Midtown: Sports

An every day runner is tops in the nation

Barbara Latta has run with a diplomat. She has run on rooftops and cruise ships, on treadmills and front porches, in all seven continents, and in all 50 states.

Now she has run into the record books, becoming the U.S. Running Streak Association’s top female runner, and has run every day for more than 28 years. No other woman in the United States has run that many consecutive days, according to the Running Streak Association’s online records.

As of April 12, Latta had run 10,356 days in a row. By April 18, she will have logged seven more days of running, and she’ll hold the top position until she stops.

Few people in Latta’s circle of friends and fellow runners knew she had a streak going. She never thought much about it herself until she joined the Running Streak Association about five years ago.

“I never told anyone about my running streak,” she said. “Anyone who doesn’t run every day would think it is foolish and would say I need to get a life.”

Latta, 70, a retired teacher, has always enjoyed an active lifestyle, walking, biking and enjoying the outdoors.

She went out for a run one morning 28 years ago and was hooked.

“I came to work and felt so good after running,” she said. “I told my principal about it, and he advised me to not stop.”

So she took his advice and ran every day for the rest of the week. That week stretched into the weekend. Weeks turned into months, and months turned into years.

“I used to run in an old pair of tennis shoes, and when I told my brother I had started running, he bought me my first pair of running shoes,” Latta said.

She used them until they fell apart, glued them back together, and kept running in them until she had to break down and buy new ones.

From the beginning, she logged all of her runs, and has kept meticulous daily records. To qualify as a member of the U.S. Running Streak Association, runners must run at least one continuous mile per day for an entire year.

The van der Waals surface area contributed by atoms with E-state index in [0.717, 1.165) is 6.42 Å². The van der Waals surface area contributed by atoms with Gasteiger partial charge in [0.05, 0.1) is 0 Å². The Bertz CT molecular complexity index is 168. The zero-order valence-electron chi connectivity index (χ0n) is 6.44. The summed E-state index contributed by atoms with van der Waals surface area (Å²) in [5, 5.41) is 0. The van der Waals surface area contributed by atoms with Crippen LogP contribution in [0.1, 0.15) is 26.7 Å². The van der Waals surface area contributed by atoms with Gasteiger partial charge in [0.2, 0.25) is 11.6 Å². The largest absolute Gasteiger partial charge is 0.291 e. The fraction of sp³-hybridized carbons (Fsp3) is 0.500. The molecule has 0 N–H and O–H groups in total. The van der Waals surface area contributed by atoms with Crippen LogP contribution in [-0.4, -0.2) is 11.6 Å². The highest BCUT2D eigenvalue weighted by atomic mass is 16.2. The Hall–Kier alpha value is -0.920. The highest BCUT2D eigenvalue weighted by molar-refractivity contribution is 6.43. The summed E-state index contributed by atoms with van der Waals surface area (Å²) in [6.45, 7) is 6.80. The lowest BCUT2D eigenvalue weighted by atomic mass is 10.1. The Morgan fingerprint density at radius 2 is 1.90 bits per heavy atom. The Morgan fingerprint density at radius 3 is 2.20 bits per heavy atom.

Latta runs for pleasure, not pain, and takes time to smell the roses.

On a mission trip to Liberia a few years ago, she ran alongside an ambassador from Lebanon, who invited her to the embassy for tea and cookies. They still correspond by email.

“This goes to show you meet the nicest people when you are out running,” she said.

Latta recounted a recent trip to Haiti, where she worked with a school in a secure compound. She was confined there, with little space for running. But the roof was flat, and she was able to get in her daily runs atop the roof.

“I saw the sunrise from up there each morning, and it was beautiful,” she said.

On a recent Caribbean cruise, she ran along the ship’s seventh deck, which had a running track. She ran an hour a day on the porch of a parsonage in Cuba, where she helped work on a church.

Latta has run four marathons (26.2 miles), at least 20 half marathons and countless other shorter races in which she has broken records in her age group.

One of her favorite races is the Magnificent Mile, held annually in downtown Raleigh to raise money for the Spastic Paraplegia Association to help people sidelined because of motor neuron disease.